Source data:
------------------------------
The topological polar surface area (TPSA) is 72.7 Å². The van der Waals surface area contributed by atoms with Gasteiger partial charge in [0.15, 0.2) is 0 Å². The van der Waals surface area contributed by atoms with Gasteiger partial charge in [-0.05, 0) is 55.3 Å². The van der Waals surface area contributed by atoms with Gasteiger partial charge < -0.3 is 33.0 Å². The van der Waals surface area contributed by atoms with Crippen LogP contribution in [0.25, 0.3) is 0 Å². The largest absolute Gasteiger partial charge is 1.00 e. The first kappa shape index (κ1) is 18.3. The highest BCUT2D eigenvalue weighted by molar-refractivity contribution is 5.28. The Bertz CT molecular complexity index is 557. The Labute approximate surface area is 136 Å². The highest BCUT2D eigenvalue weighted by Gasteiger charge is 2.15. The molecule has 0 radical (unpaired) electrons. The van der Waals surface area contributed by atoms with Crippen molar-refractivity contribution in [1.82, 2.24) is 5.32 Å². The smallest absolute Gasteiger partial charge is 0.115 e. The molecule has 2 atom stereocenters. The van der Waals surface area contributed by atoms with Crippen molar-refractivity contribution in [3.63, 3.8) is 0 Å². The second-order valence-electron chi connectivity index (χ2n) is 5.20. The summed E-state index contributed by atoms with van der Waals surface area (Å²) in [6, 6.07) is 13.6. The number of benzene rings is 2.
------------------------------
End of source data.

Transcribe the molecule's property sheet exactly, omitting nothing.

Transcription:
The topological polar surface area (TPSA) is 72.7 Å². The van der Waals surface area contributed by atoms with Gasteiger partial charge in [0.15, 0.2) is 0 Å². The van der Waals surface area contributed by atoms with Gasteiger partial charge in [-0.05, 0) is 55.3 Å². The van der Waals surface area contributed by atoms with Gasteiger partial charge < -0.3 is 33.0 Å². The van der Waals surface area contributed by atoms with Crippen LogP contribution in [0.25, 0.3) is 0 Å². The largest absolute Gasteiger partial charge is 1.00 e. The first kappa shape index (κ1) is 18.3. The highest BCUT2D eigenvalue weighted by molar-refractivity contribution is 5.28. The Bertz CT molecular complexity index is 557. The Labute approximate surface area is 136 Å². The highest BCUT2D eigenvalue weighted by Gasteiger charge is 2.15. The molecule has 0 radical (unpaired) electrons. The van der Waals surface area contributed by atoms with Crippen molar-refractivity contribution in [1.82, 2.24) is 5.32 Å². The smallest absolute Gasteiger partial charge is 0.115 e. The molecule has 2 atom stereocenters. The van der Waals surface area contributed by atoms with Crippen molar-refractivity contribution in [3.63, 3.8) is 0 Å². The second-order valence-electron chi connectivity index (χ2n) is 5.20. The summed E-state index contributed by atoms with van der Waals surface area (Å²) in [6, 6.07) is 13.6. The number of benzene rings is 2.